Wednesday, 26 June 2013

Richard Matheson (1926-2013)

Just a few thoughts. Nothing very profound.

The Twilight Zone - 'Last Flight'

Like most people, I can't be sure when I first became aware of the work of Richard Matheson. It's a dead certainty that I watched films or TV shows he wrote long before I knew his name. Or rather, before I was consciously aware of it. Because, like those of Charles Beaumont and Robert Bloch, Matheson's name crops up on rather a lot of Roger Corman movies that were undoubtedly televised on the BBC when I was a lad. Were there also Twilight Zone re-runs on the BBC when I was a lad? I wouldn't be surprised. I also remember seeing Spielberg's Duel on TV in the Seventies.

(To digress for a paragraph - it fair to call it that? It is Spielberg's film because he directed it - he is the gifted general who commanded the army of actors, technicians, assorted creative experts and general gofers that are essential to the making of even a small-ish feature film. Whereas Matheson 'just' wrote the story. To draw out the military analogy, the writer is the grand strategist of the campaign, sitting well behind the lines planning future triumphs, while the director is the man who has to struggle with the problems that arise when a beautiful plan - or plot - collides with the realities of filming. So, yes, it is fair. But it's also obviously bad news for screenwriters and goes a long way to explain why they're notoriously underpaid.)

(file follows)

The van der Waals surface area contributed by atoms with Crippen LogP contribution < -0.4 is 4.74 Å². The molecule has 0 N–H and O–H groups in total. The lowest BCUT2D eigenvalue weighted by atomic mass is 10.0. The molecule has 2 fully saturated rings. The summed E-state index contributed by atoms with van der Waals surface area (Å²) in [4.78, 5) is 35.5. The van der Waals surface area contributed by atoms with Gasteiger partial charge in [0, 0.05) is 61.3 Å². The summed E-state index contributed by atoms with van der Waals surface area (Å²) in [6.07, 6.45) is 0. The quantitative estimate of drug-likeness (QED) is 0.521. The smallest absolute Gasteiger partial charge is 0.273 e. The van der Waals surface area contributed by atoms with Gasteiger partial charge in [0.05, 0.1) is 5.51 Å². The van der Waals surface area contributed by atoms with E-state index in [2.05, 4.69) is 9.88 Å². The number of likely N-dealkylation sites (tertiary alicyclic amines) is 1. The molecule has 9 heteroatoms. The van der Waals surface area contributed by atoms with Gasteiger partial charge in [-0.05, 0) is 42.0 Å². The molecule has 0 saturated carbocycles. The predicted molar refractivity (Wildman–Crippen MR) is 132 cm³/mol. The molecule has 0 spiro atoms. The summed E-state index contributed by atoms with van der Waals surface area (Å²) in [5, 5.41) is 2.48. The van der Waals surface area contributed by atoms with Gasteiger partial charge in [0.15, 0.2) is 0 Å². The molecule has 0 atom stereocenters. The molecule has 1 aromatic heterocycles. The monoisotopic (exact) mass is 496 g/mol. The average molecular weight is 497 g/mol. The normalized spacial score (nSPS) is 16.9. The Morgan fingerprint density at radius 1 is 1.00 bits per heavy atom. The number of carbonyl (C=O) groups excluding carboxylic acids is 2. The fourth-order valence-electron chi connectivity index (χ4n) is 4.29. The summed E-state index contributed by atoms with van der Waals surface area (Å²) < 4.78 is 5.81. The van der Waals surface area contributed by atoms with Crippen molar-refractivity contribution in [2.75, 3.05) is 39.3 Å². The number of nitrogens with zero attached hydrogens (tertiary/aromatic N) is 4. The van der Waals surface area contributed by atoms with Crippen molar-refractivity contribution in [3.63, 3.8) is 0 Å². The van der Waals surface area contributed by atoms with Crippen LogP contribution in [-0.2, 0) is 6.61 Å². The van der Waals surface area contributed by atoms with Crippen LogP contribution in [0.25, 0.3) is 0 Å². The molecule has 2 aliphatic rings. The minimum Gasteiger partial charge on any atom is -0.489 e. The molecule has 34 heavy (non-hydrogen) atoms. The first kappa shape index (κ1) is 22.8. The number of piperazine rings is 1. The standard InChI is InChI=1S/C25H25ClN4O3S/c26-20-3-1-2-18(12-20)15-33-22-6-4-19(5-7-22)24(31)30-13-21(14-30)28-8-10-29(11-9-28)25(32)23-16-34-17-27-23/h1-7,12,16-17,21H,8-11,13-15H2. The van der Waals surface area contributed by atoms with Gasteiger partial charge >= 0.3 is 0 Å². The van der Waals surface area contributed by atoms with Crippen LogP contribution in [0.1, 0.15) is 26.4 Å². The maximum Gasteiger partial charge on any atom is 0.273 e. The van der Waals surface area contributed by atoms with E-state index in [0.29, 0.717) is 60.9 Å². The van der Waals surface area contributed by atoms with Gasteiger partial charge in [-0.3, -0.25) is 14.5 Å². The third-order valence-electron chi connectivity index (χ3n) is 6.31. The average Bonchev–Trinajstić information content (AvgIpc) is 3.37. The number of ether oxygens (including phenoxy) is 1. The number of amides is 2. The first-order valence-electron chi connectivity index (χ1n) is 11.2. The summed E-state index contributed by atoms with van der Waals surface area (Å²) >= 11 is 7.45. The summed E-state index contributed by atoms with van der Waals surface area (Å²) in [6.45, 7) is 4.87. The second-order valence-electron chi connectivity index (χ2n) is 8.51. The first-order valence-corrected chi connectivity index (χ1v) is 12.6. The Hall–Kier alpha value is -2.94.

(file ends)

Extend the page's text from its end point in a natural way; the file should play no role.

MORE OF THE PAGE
Some things I can be sure of. I first saw The Incredible Shrinking Man and The Omega Man in the Seventies, both on the small screen. Both are by Matheson, both are brilliant, and both about men struggling to survive in a world that has become alien and hostile. Both are classic example of how popular fiction can - at its best - tackle serious issues with imagination and subtlety, sugaring the pill of dangerous ideas with sharp plotting and characterisation.

The Last Man on Earth and The Omega Man (based on the novel I Am Legend, the title finally given to the latest of three film adaptations) is the more conventional story. Here the whole panoply of modern (i.e. post-war American) civilization is brought crashing down around the hero by a deadly contagion that turns people into - well, zombies or vampires, take your pick. Unlike vampires, the dehumanised horde are fairly stupid. Unlike zombies, they sleep by day.